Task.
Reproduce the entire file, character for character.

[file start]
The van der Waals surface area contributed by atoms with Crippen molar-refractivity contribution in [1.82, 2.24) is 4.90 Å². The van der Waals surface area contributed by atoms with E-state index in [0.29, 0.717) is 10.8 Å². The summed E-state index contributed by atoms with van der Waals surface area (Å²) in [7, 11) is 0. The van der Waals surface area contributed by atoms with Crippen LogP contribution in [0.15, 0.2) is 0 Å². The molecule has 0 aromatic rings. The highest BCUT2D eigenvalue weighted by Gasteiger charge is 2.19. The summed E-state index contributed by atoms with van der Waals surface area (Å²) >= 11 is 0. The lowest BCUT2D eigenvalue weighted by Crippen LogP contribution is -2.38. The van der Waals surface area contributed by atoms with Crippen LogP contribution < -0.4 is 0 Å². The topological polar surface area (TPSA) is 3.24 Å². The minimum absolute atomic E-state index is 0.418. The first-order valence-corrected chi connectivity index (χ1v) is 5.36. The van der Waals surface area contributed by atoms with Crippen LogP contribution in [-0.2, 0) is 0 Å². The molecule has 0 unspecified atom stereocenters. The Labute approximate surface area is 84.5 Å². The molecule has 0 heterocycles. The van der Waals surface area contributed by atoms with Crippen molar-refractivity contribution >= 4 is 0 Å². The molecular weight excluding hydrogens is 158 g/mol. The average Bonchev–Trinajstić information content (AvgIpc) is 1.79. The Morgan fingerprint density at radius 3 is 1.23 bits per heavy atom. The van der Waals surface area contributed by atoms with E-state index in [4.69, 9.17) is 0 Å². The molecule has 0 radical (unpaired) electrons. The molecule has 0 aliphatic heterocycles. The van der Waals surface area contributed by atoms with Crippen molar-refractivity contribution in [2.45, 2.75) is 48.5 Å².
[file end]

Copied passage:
The van der Waals surface area contributed by atoms with Crippen molar-refractivity contribution in [1.82, 2.24) is 4.90 Å². The van der Waals surface area contributed by atoms with E-state index in [0.29, 0.717) is 10.8 Å². The summed E-state index contributed by atoms with van der Waals surface area (Å²) in [7, 11) is 0. The van der Waals surface area contributed by atoms with Crippen LogP contribution in [0.15, 0.2) is 0 Å². The molecule has 0 aromatic rings. The highest BCUT2D eigenvalue weighted by Gasteiger charge is 2.19. The summed E-state index contributed by atoms with van der Waals surface area (Å²) >= 11 is 0. The lowest BCUT2D eigenvalue weighted by Crippen LogP contribution is -2.38. The van der Waals surface area contributed by atoms with Crippen LogP contribution < -0.4 is 0 Å². The topological polar surface area (TPSA) is 3.24 Å². The minimum absolute atomic E-state index is 0.418. The first-order valence-corrected chi connectivity index (χ1v) is 5.36. The van der Waals surface area contributed by atoms with Crippen LogP contribution in [-0.2, 0) is 0 Å². The molecule has 0 unspecified atom stereocenters. The Labute approximate surface area is 84.5 Å². The molecule has 0 heterocycles. The van der Waals surface area contributed by atoms with Crippen molar-refractivity contribution >= 4 is 0 Å². The molecular weight excluding hydrogens is 158 g/mol. The average Bonchev–Trinajstić information content (AvgIpc) is 1.79. The Morgan fingerprint density at radius 3 is 1.23 bits per heavy atom. The van der Waals surface area contributed by atoms with E-state index in [4.69, 9.17) is 0 Å². The molecule has 0 radical (unpaired) electrons. The molecule has 0 aliphatic heterocycles. The van der Waals surface area contributed by atoms with Crippen molar-refractivity contribution in [2.45, 2.75) is 48.5 Å².